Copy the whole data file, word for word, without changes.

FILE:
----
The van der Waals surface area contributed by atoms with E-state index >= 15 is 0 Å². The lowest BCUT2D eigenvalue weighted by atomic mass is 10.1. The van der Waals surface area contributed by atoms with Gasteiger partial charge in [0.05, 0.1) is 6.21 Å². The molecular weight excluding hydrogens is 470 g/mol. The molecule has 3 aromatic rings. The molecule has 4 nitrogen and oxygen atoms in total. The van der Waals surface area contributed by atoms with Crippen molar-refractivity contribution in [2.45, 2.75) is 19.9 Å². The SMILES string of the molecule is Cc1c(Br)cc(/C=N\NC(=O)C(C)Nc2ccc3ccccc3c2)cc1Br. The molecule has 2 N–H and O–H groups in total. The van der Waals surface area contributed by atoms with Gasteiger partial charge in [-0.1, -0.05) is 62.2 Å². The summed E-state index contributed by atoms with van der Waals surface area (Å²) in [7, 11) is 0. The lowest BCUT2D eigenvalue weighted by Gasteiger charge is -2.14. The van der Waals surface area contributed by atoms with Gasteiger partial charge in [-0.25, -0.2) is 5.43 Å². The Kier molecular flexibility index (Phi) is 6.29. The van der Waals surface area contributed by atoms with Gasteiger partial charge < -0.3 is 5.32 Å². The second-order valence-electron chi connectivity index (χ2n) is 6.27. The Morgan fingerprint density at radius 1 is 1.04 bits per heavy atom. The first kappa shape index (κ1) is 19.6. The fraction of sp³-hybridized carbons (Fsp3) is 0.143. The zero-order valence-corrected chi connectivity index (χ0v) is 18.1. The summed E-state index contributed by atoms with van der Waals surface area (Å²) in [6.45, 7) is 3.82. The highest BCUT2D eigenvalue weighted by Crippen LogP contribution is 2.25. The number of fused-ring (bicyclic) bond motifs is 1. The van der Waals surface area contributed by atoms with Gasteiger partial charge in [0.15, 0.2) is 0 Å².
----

The van der Waals surface area contributed by atoms with E-state index >= 15 is 0 Å². The lowest BCUT2D eigenvalue weighted by atomic mass is 10.1. The van der Waals surface area contributed by atoms with Gasteiger partial charge in [0.05, 0.1) is 6.21 Å². The molecular weight excluding hydrogens is 470 g/mol. The molecule has 3 aromatic rings. The molecule has 4 nitrogen and oxygen atoms in total. The van der Waals surface area contributed by atoms with Crippen molar-refractivity contribution in [2.45, 2.75) is 19.9 Å². The SMILES string of the molecule is Cc1c(Br)cc(/C=N\NC(=O)C(C)Nc2ccc3ccccc3c2)cc1Br. The molecule has 2 N–H and O–H groups in total. The van der Waals surface area contributed by atoms with Gasteiger partial charge in [-0.1, -0.05) is 62.2 Å². The summed E-state index contributed by atoms with van der Waals surface area (Å²) in [7, 11) is 0. The lowest BCUT2D eigenvalue weighted by Gasteiger charge is -2.14. The van der Waals surface area contributed by atoms with Gasteiger partial charge in [-0.25, -0.2) is 5.43 Å². The Kier molecular flexibility index (Phi) is 6.29. The van der Waals surface area contributed by atoms with Gasteiger partial charge < -0.3 is 5.32 Å². The second-order valence-electron chi connectivity index (χ2n) is 6.27. The Morgan fingerprint density at radius 1 is 1.04 bits per heavy atom. The first kappa shape index (κ1) is 19.6. The fraction of sp³-hybridized carbons (Fsp3) is 0.143. The zero-order valence-corrected chi connectivity index (χ0v) is 18.1. The summed E-state index contributed by atoms with van der Waals surface area (Å²) in [6.45, 7) is 3.82. The highest BCUT2D eigenvalue weighted by Crippen LogP contribution is 2.25. The number of fused-ring (bicyclic) bond motifs is 1. The van der Waals surface area contributed by atoms with Gasteiger partial charge in [0.15, 0.2) is 0 Å².